Tower Hill Developments’ 2221 Yonge Street
Are we on the verge of a glass tower hangover? In our journey toward world-class status, and all the density and innovation that implies, we sure have made Toronto sparkly.
When Russell Masters, vice-president of Tower Hill Developments, was presented with the opportunity to build a high-rise at Yonge St. and Eglinton Ave. he knew what he didn’t want.
“We didn’t want another glass tower or something that looks like an office building,” Masters said. “There’s such a plethora of condominiums being built here, they’re all starting to look the same. … For 2221 we wanted something new.”
Inspired by I.M. Pei’s Four Season’s Hotel on 57th Ave. in New York City, Masters approached Pei Partnership Architects, now run by Pei’s sons.
Masters and Sandi Pei hit it off immediately. “My brother and I knew we found who we wanted,” said Masters.
Earlier this month, the initial renderings of the project were made public. Sandi Pei and Pei Partnership principal Toh Tsun Lim visited our humble little hamlet to unveil their vision for 2221 Yonge.
“We were immediately taken by many of the traditions here in condo development,” said Pei.
The Pei team detailed how they set about creating their contribution to one of Toronto’s busiest intersections.
The 2221 Yonge building will pay homage to two things: the Tower Hill buildings Masters’ grandfather built on Spadina Ave., and their inspiration—Modernism.
Tower Hill East and West were built in 1967 and 1969. They are classic Modernist architecture. Pei suggests: “Earlier modernist buildings stand out … are worth plumbing for ideas.” Pei and Lim were looking to draw on tradition, and give it something fresh.
Like all good Modernism, functionality and pragmatism truly inform the design. The most striking details that add immediate benefit to both residents and the local environment are the proposed lobby, the shape of the building, and it’s wraparound balconies.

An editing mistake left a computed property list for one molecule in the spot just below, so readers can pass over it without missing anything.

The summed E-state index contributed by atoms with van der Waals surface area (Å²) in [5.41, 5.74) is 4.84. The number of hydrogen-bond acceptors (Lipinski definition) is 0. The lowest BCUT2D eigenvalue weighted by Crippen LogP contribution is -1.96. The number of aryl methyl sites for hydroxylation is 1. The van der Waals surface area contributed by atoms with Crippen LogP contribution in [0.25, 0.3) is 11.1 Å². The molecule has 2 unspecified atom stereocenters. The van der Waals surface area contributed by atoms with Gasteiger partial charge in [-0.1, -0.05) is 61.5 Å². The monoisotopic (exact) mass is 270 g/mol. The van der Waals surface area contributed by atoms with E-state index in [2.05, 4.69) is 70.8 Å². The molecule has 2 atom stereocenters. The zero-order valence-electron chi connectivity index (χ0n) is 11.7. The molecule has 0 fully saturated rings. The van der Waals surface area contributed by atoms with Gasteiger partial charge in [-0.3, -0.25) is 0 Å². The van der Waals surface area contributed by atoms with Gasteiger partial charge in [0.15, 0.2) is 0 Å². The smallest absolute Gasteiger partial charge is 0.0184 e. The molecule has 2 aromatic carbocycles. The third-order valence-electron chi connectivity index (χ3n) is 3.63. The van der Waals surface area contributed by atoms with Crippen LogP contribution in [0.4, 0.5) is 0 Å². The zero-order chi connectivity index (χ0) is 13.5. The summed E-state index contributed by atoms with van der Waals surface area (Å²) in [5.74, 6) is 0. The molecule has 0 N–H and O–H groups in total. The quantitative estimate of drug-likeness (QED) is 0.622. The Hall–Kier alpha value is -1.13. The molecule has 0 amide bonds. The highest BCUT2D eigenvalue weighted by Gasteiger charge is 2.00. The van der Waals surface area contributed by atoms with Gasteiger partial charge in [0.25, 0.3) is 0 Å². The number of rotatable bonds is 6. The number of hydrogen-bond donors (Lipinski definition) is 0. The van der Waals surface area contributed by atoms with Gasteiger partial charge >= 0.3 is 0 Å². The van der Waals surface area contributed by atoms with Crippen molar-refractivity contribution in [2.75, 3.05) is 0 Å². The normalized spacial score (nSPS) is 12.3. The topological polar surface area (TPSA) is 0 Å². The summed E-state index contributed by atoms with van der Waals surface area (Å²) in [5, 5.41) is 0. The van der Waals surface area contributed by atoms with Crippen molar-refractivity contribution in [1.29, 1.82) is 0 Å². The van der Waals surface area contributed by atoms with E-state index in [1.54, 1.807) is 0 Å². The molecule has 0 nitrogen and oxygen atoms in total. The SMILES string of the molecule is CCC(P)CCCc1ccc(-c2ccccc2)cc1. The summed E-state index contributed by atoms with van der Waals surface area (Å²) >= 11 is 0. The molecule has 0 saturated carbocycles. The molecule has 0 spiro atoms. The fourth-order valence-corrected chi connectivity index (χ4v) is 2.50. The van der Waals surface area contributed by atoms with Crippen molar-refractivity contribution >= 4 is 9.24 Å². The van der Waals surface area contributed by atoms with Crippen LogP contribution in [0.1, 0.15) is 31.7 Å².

The dark office block and, sorry to say, shabby retail space that are the streetscape now will be injected with light. The lobby of the new building will be walled in glass on both Yonge St. and Cowbell Lane.
Pedestrians will be able to see right through the building, as well as access the retail space. This openness and transparency “give [more to] the public precinct,” says Pei, as do the many considerations the team took to make the project a huge improvement at ground level.
“We made a very long, lean massing,” explains Lim. The very narrow, long building shape creates distance and privacy to allow for close proximity to the Midtown Minto buildings to the south of 2221 Yonge without either compromising privacy or sunlight on the sidewalk.
Wraparound balconies, again a nod to the original Tower Hill buildings, are canted on the south side that neighbours the other tower. According to Lim, the bend in the façade helps to “direct the views away from the adjacent towers and more to the south. It gave more interesting shape.”
Made of white pre-cast concrete tabs and glass, the large balconies are the “articulated impression” of the building. “We created upturned tabs to manipulate the façade and create different areas of privacy and openness,” said Lim.
Overall the Pei team, with support from Les Klein at Quadrangle, feel they have created a building that acknowledges tradition and also fits well into what Pei calls “the fabric of the city.”
• A 56-storey tower sits askew on a six-storey podium
• Interiors and amenities by Munge Leung
• Amenities will include a 56th-floor sky lounge and Toronto’s residential spa, a resort-inspired space that features three pools
• A grand porte-cochere and double-lane drop-off provides access to the extra wide lobby where front and rear entrances converge
• 566 suites from 386 to 997 square feet in studio, one-bedroom, one-bedroom with den, two-bedroom, two-bedroom with den, and three-bedroom configurations
• 24 hour concierge
• Prices start at $199,900